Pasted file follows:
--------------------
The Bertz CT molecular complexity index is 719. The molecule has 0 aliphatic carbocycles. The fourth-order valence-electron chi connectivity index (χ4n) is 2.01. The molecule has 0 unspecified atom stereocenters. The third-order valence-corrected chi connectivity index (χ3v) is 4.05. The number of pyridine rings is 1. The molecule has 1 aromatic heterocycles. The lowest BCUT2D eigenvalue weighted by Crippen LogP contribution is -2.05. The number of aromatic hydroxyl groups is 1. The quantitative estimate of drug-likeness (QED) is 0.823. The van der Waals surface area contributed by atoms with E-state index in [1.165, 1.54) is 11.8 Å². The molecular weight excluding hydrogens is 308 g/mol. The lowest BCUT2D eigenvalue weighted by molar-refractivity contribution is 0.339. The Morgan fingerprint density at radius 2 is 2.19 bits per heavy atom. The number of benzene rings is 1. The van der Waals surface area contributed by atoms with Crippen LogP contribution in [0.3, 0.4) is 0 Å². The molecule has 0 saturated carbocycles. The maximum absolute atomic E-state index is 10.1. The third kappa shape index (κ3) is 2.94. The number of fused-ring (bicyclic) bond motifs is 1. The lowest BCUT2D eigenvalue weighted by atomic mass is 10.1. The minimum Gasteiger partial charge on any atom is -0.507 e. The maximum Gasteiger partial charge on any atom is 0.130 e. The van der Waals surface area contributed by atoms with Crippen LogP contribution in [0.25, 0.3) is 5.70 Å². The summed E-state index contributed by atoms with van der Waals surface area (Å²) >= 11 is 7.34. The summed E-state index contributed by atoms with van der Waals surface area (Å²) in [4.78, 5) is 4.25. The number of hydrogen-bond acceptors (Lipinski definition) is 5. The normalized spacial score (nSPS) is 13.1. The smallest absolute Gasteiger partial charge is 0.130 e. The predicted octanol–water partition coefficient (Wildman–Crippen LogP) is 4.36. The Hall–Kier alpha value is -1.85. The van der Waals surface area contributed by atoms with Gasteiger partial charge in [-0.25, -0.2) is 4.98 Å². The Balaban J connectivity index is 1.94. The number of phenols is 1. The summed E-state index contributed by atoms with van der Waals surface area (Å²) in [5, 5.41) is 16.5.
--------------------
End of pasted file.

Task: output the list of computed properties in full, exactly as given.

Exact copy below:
The Bertz CT molecular complexity index is 719. The molecule has 0 aliphatic carbocycles. The fourth-order valence-electron chi connectivity index (χ4n) is 2.01. The molecule has 0 unspecified atom stereocenters. The third-order valence-corrected chi connectivity index (χ3v) is 4.05. The number of pyridine rings is 1. The molecule has 1 aromatic heterocycles. The lowest BCUT2D eigenvalue weighted by Crippen LogP contribution is -2.05. The number of aromatic hydroxyl groups is 1. The quantitative estimate of drug-likeness (QED) is 0.823. The van der Waals surface area contributed by atoms with E-state index in [1.165, 1.54) is 11.8 Å². The molecular weight excluding hydrogens is 308 g/mol. The lowest BCUT2D eigenvalue weighted by molar-refractivity contribution is 0.339. The Morgan fingerprint density at radius 2 is 2.19 bits per heavy atom. The number of benzene rings is 1. The van der Waals surface area contributed by atoms with Crippen LogP contribution in [0.3, 0.4) is 0 Å². The molecule has 0 saturated carbocycles. The maximum absolute atomic E-state index is 10.1. The third kappa shape index (κ3) is 2.94. The number of fused-ring (bicyclic) bond motifs is 1. The lowest BCUT2D eigenvalue weighted by atomic mass is 10.1. The minimum Gasteiger partial charge on any atom is -0.507 e. The maximum Gasteiger partial charge on any atom is 0.130 e. The van der Waals surface area contributed by atoms with Crippen LogP contribution in [0.25, 0.3) is 5.70 Å². The summed E-state index contributed by atoms with van der Waals surface area (Å²) >= 11 is 7.34. The summed E-state index contributed by atoms with van der Waals surface area (Å²) in [4.78, 5) is 4.25. The number of hydrogen-bond acceptors (Lipinski definition) is 5. The normalized spacial score (nSPS) is 13.1. The smallest absolute Gasteiger partial charge is 0.130 e. The predicted octanol–water partition coefficient (Wildman–Crippen LogP) is 4.36. The Hall–Kier alpha value is -1.85. The van der Waals surface area contributed by atoms with Gasteiger partial charge in [-0.25, -0.2) is 4.98 Å². The Balaban J connectivity index is 1.94. The number of phenols is 1. The summed E-state index contributed by atoms with van der Waals surface area (Å²) in [5, 5.41) is 16.5.